Plans for Sliema Ferries underground parking resurrected

The government will renew for a second time a permit obtained back in 2012 for the construction of an underground car park at the Sliema Ferries

The government will renew for a second time a permit obtained back in 2012 for the construction of an underground car park at the Sliema Ferries.

The project, initially approved in the autumn of the Gonzi administration in 2012, had been shelved following the election of a Labour government in the 2013 general election due to its high cost.

The government had already applied to renew the permit in 2018, but no work was undertaken in the subsequent years dominated by the pandemic.

During this period infrastructural works in the area were focused on the ferry landing station on which works have dragged on for the past four years.

The 200-vehicle car park, a pet project for former PN environment and works minister George Pullicino, was meant to alleviate parking problems along the Sliema and Gzira Strand. However, no details have been provided on how the new car park will be managed, despite repeated calls from the Sliema local council for the devolution of public car parks in the locality.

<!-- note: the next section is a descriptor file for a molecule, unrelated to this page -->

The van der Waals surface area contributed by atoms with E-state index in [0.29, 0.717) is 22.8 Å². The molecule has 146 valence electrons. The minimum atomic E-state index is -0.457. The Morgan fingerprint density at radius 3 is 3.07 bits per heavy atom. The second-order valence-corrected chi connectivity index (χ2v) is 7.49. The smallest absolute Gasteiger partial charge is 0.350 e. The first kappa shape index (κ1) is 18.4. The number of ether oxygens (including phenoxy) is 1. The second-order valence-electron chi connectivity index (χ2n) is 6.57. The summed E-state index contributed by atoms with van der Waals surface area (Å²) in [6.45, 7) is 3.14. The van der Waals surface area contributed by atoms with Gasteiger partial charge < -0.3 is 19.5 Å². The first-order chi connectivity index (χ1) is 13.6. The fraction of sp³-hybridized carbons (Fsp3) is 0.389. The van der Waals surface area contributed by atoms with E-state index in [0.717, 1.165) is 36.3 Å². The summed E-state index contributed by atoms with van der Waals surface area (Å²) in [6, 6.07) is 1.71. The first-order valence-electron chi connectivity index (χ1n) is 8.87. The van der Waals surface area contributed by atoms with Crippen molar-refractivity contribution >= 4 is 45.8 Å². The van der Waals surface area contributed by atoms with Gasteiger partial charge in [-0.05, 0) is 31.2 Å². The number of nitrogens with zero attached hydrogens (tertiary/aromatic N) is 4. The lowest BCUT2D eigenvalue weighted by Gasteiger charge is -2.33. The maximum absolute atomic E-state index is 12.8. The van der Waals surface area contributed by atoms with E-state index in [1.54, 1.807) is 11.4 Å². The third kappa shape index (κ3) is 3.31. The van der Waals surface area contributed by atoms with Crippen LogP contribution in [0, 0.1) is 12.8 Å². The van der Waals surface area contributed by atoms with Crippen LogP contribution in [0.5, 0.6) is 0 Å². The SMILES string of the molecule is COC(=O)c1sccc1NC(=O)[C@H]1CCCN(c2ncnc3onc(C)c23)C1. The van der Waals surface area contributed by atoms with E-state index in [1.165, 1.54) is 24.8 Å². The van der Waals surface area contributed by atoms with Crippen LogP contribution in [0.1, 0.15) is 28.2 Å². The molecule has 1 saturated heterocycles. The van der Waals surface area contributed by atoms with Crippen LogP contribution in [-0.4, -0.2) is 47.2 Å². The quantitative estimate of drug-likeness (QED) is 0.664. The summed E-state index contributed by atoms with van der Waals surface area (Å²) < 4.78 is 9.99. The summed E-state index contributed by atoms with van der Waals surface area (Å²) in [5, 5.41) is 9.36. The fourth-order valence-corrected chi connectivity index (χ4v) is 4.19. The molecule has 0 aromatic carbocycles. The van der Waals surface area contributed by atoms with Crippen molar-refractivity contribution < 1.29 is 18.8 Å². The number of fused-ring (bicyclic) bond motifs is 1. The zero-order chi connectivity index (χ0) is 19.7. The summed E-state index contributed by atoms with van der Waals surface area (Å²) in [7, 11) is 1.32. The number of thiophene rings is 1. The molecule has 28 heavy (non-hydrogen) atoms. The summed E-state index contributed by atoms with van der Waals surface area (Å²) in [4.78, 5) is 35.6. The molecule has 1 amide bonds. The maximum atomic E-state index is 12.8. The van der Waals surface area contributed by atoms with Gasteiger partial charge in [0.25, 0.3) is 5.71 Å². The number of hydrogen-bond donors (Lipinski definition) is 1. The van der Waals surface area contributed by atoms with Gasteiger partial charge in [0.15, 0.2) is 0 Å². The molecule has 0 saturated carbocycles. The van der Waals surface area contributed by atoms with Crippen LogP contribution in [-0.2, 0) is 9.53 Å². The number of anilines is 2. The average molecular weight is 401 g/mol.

Former transport minister Joe Mizzi in 2013 had announced that the car park did not fall within the government’s immediate priorities, which had found the project’s cost exceeded 60% of original projections.

The €7 million project, approved by the PA in December 2012, was expected to be financed by €3.5 million in fees from the PA’s commuted parking payment scheme. But one particular challenge faced by the project was that the Sliema Ferries are located on reclaimed land, which is known for flooding.

When asked by MaltaToday in 2012 how an underground parking facility could be proposed on reclaimed land, Pullicino replied that the government had entrusted a renowned marine engineer, Joe Bugeja, who had designed and constructed maritime works both locally and overseas, to oversee the project.

The original target completion date for the project was set for April 2013.

The proposal included the removal of existing parking landscape areas, excavation works, construction of an underground car park, and an overlying landscaped deck area. The parking facility was to be situated beneath a landscaped garden and included a steel superstructure feature held by steel cables, mimicking a sailing ship, as well as two 20sq.m hexagonal kiosks.

The garden was to feature fountains, the current war memorial, a monument dedicated to Sliema Wanderers football player Tony Nicholl, and another to sculptor Censu Apap.

At present, the site is divided into two parts: approximately half is used as a parking lot, while the other half is landscaped. The site also incorporates 39 on-street car parking spaces.